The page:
-- Later on the same show Peter Jennings tried to discredit those critical of the intelligence gathering planeís pilot by castigating them for sending "nasty" e-mail. He asked Pentagon reporter John McWethy: "John, we noticed today that the commander of the aircraft has not been identified and I gather thatís in part because of a nasty campaign being waged against him."
     McWethy confirmed: "There is an e-mail campaign by retired Naval flyers, Peter, and they are saying that this young pilot should have ditched his plane in the ocean so as, so that it would not fall into Chinese hands. That, of course, officials say, probably would have killed the entire crew."

7

CNNís Inside Politics read a short item Wednesday night about the revelation that Dan Rather headlined a Democratic fundraiser on March 21 in Texas (see the April 4 CyberAlert for details), but FNCís Special Report with Brit Hume showed a video clip of Rather from last fall to illustrate his anti-Republican agenda. Hume also highlighted how 60 Minutes Executive Producer Don Hewitt asserted that Rather "likes" Bill Clinton.

     During the roundtable portion of the April 4 FNC show, Hume played a video compilation of Ratherís comments uttered as Florida Secretary of State Katherine Harris certified Bush the winner on November 26. Rather tried to discredit Harris:

     -- "Floridaís Republican Secretary of State is about to announce the winner -- as she sees it and she decrees it -- of the stateís potentially decisive 25 electoral votes."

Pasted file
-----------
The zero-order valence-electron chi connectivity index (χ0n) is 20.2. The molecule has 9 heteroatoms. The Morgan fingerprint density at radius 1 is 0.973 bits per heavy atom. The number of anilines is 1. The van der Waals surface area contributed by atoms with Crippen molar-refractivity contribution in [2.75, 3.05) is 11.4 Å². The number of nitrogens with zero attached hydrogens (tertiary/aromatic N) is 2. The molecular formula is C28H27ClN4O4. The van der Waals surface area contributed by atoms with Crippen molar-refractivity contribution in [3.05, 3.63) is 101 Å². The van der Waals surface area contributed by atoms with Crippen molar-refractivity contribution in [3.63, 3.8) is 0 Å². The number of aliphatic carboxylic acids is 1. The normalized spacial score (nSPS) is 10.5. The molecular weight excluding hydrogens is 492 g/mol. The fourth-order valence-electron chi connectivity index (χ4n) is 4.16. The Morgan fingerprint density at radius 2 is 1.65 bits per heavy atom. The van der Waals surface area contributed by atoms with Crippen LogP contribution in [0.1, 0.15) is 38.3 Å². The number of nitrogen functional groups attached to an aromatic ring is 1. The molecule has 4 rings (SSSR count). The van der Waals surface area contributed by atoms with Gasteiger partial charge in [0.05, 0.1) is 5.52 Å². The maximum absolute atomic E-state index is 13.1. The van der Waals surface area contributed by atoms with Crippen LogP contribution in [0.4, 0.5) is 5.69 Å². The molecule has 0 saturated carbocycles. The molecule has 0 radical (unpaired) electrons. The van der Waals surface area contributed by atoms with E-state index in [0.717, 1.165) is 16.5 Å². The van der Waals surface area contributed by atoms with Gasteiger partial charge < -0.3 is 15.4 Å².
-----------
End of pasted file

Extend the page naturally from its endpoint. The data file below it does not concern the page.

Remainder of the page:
-- "The believed certification -- as the Republican Secretary of State sees it."
     -- "She will certify -- as she sees it -- who gets Floridaís 25 electoral votes."
     -- "The certification -- as the Florida Secretary of State sees it and decrees it -- is being signed."

     For more on Rather that night and a matching video clip, go to: http://archive.mrc.org/news/cyberalert/2000/cyb20001130.asp#7

     At the very end of his program, Hume picked up on a comment by Don Hewitt quoted in the April 3 CyberAlert as he added a matching video clip:
     "Finally, Dan Rather says that regardless of his starring at that Democratic Party fundraiser in Texas, people would criticize him as being a closet Democrat, quote, Ďwhether I deserve it or not.í Consider, though, what Don Hewitt, the legendary producer of 60 Minutes said in a C-SPAN interview last weekend, when asked about where Bill Clinton might turn when he finally decides to grant somebody an extended interview."
     Don Hewitt on Booknotes: "Heís gonna do something with somebody. My guess is he may do it with Dan Rather. He likes Dan, and Dan likes him, I think."
     Hume: "And that, as Walter Cronkite used to say, is the way it is."

     Exactly. -- Brent Baker